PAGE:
My longtime friend and co-owner of the Mustang Times newspaper Steve Coulter called me last Saturday while I was catching up on some paperwork. He asked me if the latest buzz around our industry, specifically regarding the closing of the Edmond Sun newspaper was true.
The rumor had begun circulating last Thursday that the state’s oldest newspaper was ceasing publication. I told Steve I had also heard this rumor as I told him I would find out for sure.
Many of you know Steve Coulter from his more than 23 years as the weekend DJ at Oklahoma City radio station MAGIC 104. He also worked with me when we owned a minority stake in the Yukon Review and Mustang News back in the 90’s. For years, Coulter has made quite a name for himself adding his personal touch to all that great Christmas music they play during the Holiday season. Steve has dedicated many songs to his weekend Yukon listeners and for that he has been ranked #1 many rating periods. Thanks for the memories Steve. My little girls always loved having you say their names on the radio.
So that I could get the real news right from the top, I contacted Lance Moler, who is the current publisher, at home and he sadly confirmed the bad news.
I thought about this death of the Sun for a long time Saturday. I reflected upon when Milton “Kickingbird” Reynolds first published the Edmond Sun newspaper on July 18, 1889, just a few months after the Oklahoma Land Run and how so many businesses and organizations in Edmond bear his name.
I then began to look back at that historic turn of the century when in 1899, THE YUKON SUN newspaper was established. Many of you who are new to town have seen the old building on Main Street that to this day houses the old granite that carries the words: The YUKON SUN.
The Oklahoma Historical Society has done a remarkable job of displaying the history of The Sun, that was made up of consolidated newspapers such as the Frisco Courier, the Yukon Republican, the Mustang Mail, the Yukon Weekly and the Piedmont Post. The Sun was published on Fridays and claimed to be independent in politics. In March 1901, Yukon’s Burt Maxwell was the editor. When Maxwell decided to move to Colorado, Gordon McCormas bought it. By 1907, Yukon’s Judd Woods had taken ownership and the weekly was affiliated with the Democratic Party. Bruce Ott bought the Sun sometime between 1907 and 1914 and consolidated the other paper in town, the Yukon Herald with the Sun.
In 1915, John F. Kroutil (YNB, Progress Brewery) incorporated the Yukon Sun then in 1920 sold it to Harry W. Smith. That paper published until 1923 when it changed to the YUKON OKLAHOMA SUN.
The paper’s motto was: “If you didn’t see it in the Sun it didn’t happen.
The YUKON OKLAHOMA SUN was published until 1963.
I believe the Edmond Sun will forever be in the hearts of our metro neighbors. Many people in Edmond have no idea what it truly means when they say, Kickingbird Theater or let’s go hit the golf ball at Kickingbird Golf Course. Many of them don’t even know the very housing addition they live in (Kickingbird) is named after the old founder of the Edmond Sun.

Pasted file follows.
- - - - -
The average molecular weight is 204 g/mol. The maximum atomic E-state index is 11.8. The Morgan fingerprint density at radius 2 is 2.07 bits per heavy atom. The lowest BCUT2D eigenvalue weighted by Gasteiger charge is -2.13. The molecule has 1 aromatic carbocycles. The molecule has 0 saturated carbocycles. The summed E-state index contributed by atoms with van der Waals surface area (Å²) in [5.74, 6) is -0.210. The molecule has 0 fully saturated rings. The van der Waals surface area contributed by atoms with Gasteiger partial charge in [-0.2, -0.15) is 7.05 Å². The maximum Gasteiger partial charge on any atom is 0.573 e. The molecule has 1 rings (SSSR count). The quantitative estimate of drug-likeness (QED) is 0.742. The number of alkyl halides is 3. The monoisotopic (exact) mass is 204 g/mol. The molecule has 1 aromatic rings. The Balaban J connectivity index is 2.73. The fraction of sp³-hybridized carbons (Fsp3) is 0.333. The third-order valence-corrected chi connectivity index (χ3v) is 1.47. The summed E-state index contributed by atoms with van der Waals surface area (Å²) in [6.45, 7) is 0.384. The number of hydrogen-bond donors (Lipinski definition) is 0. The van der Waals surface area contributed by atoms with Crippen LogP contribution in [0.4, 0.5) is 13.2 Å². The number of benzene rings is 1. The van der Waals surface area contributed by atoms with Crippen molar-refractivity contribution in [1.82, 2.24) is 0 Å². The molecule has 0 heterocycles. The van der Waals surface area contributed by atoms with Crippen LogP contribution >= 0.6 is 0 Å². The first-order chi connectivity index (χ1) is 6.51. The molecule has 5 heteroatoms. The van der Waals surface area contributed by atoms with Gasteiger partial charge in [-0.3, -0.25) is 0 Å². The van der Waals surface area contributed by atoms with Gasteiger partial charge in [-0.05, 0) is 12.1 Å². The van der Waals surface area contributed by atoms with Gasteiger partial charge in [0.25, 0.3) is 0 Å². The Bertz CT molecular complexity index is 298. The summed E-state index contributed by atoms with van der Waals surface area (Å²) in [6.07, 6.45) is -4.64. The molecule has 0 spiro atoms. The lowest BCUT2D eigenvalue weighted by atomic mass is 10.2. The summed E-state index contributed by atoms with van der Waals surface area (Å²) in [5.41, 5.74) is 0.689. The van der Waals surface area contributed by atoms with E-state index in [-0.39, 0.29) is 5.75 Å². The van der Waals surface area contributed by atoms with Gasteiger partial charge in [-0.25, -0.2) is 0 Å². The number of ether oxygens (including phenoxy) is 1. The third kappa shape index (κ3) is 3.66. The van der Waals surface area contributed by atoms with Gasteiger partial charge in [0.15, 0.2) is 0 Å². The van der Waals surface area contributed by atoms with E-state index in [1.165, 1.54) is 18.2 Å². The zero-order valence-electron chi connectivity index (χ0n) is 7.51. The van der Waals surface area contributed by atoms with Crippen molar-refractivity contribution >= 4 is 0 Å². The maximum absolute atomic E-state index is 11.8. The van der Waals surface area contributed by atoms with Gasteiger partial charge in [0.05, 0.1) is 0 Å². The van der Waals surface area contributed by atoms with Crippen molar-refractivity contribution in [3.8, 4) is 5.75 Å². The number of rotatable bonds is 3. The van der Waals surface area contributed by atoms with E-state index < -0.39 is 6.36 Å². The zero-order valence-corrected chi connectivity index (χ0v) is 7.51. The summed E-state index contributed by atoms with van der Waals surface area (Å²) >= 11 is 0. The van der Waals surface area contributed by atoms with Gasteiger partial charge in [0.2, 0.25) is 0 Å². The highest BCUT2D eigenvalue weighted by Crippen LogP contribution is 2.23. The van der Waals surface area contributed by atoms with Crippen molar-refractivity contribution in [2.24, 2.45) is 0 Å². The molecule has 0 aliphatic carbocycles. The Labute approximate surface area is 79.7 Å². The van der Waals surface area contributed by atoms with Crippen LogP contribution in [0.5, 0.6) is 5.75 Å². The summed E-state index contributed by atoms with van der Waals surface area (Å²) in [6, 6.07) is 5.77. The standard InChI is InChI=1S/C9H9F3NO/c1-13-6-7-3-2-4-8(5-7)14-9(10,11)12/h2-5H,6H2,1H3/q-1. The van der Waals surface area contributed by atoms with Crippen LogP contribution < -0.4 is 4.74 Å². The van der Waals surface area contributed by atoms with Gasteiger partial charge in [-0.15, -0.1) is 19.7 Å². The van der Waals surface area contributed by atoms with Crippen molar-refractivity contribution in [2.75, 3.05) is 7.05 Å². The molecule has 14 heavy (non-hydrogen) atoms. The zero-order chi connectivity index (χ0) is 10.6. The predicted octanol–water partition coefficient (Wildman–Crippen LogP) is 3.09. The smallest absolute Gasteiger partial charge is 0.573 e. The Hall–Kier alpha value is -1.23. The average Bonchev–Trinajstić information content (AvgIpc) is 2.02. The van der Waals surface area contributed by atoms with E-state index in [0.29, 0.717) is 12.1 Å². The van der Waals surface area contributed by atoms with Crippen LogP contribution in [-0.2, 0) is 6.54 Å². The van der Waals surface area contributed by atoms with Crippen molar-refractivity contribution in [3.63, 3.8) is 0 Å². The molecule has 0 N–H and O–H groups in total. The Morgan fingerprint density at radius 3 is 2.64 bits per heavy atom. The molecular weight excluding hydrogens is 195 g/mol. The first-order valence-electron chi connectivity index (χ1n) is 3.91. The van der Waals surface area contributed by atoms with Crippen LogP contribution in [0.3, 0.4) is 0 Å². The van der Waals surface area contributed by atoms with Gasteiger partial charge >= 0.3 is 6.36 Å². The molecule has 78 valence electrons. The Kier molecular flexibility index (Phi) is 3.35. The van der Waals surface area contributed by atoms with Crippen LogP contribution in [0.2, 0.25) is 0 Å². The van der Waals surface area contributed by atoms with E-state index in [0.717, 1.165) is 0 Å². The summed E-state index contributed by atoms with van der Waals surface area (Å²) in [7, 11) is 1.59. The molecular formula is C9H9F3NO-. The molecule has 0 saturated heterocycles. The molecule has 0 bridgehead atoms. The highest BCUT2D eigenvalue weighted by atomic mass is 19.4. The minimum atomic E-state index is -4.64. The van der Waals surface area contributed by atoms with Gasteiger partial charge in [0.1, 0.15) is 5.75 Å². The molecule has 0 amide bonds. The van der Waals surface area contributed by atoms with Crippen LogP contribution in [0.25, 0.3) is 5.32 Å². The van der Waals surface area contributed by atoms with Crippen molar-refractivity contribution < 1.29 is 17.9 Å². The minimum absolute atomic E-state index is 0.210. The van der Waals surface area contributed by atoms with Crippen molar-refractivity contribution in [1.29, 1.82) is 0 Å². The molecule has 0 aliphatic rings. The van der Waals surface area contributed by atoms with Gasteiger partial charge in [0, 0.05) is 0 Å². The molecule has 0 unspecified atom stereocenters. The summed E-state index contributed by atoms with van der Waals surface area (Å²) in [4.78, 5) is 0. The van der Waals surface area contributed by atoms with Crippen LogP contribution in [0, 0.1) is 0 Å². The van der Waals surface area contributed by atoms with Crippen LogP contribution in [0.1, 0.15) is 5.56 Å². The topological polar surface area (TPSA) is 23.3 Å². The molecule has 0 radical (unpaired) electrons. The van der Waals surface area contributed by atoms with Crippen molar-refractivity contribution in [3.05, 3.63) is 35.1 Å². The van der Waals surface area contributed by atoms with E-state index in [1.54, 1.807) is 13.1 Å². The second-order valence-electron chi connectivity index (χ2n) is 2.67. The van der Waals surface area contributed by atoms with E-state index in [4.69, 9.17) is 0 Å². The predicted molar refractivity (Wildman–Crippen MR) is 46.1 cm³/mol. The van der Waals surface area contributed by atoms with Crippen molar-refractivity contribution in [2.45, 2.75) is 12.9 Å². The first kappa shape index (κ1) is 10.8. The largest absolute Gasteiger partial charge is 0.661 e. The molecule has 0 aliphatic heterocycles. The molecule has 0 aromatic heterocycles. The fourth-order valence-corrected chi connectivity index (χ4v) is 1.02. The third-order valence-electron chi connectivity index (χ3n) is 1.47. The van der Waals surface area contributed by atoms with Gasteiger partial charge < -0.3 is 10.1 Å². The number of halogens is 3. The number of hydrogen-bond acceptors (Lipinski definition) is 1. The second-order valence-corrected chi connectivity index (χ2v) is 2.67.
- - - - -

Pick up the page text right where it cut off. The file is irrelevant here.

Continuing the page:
In Yukon, I think it is very important to remember our (SUN) history and to remember the great Poe Vandament. Many of you travel daily along the street in town that bears his name-Vandament Avenue.
Poe Vandament was born in 1883 and died in 1956. He was a native of Kansas and attended law school at the University of Kansas before he came to the Oklahoma Territory in 1903 where he entered the newspaper business. He published the Glencoe Mirror newspaper until 1912 then bought the Welch Watchman and ran it unti 1921. He then joined H. Merle Woods in a start-up venture in Vinita, Oklahoma called the Craig County Gazette. He sold that paper in 1929 then served as Publisher of the YUKON SUN from 1930-1948. Mr. Vandament was the President of the Oklahoma Press Association, district governor of Lions International, the Yukon Mayor in 1933 and 1934, and president of the Oklahoma Municipal League in 1941. He worked on the board of directors for the Oklahoma Memorial Association (now known as the Oklahoma Hall of Fame) and he helped organize the YUKON LIONS CLUB in 1930.
Poe Vandament is buried in the Yukon cemetery. He died at the age of 73. His presidential plaque is displayed at the Oklahoma Press Association building on Lincoln Boulevard. I will one day have his plaque (or a copy of it) in my Yukon office. (where it should be)
With the upcoming Memorial Day weekend just a few weeks away, I plan to place flowers at the graves in the Yukon cemetery, on our former Yukon newspaper publishers who have gone on before me.
Poe “Boone” Vandament, Jim “Watts on my mind?” Watson, Randel “Grigsbygram” Grigsby. I can’t carry the bags of these great newspaper men who were here before me-but I will just keep on trying.
The Sun may have set in Edmond, but if I have anything to do with it, the Sun will forever live on the pages of this newspaper.
Thanks so much for reading. I will see you next Saturday. Would you like a Progress?
Yukon Progress Publisher Randy K. Anderson can be reached at (405) 517-5168 or firstname.lastname@example.org